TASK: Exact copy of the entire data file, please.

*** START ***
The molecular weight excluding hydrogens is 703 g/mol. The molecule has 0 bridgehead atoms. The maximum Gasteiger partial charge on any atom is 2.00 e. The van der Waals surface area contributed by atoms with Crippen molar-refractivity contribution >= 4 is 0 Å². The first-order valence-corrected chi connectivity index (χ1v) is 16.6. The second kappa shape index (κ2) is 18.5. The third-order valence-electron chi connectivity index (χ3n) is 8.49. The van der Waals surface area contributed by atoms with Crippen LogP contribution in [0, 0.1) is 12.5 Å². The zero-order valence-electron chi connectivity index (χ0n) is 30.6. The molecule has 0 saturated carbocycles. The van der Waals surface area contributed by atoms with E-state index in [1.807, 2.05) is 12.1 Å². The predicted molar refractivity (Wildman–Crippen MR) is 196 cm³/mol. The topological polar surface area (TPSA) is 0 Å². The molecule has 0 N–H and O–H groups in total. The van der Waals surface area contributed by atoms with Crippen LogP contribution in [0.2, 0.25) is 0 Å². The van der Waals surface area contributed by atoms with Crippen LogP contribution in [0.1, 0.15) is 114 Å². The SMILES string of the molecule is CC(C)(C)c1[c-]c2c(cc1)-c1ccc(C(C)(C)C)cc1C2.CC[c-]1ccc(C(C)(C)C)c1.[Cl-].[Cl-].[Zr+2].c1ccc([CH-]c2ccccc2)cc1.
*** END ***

The molecular weight excluding hydrogens is 703 g/mol. The molecule has 0 bridgehead atoms. The maximum Gasteiger partial charge on any atom is 2.00 e. The van der Waals surface area contributed by atoms with Crippen molar-refractivity contribution >= 4 is 0 Å². The first-order valence-corrected chi connectivity index (χ1v) is 16.6. The second kappa shape index (κ2) is 18.5. The third-order valence-electron chi connectivity index (χ3n) is 8.49. The van der Waals surface area contributed by atoms with Crippen LogP contribution in [0, 0.1) is 12.5 Å². The zero-order valence-electron chi connectivity index (χ0n) is 30.6. The molecule has 0 saturated carbocycles. The van der Waals surface area contributed by atoms with E-state index in [1.807, 2.05) is 12.1 Å². The predicted molar refractivity (Wildman–Crippen MR) is 196 cm³/mol. The topological polar surface area (TPSA) is 0 Å². The molecule has 0 N–H and O–H groups in total. The van der Waals surface area contributed by atoms with Crippen LogP contribution in [0.2, 0.25) is 0 Å². The van der Waals surface area contributed by atoms with Crippen LogP contribution in [0.1, 0.15) is 114 Å². The SMILES string of the molecule is CC(C)(C)c1[c-]c2c(cc1)-c1ccc(C(C)(C)C)cc1C2.CC[c-]1ccc(C(C)(C)C)c1.[Cl-].[Cl-].[Zr+2].c1ccc([CH-]c2ccccc2)cc1.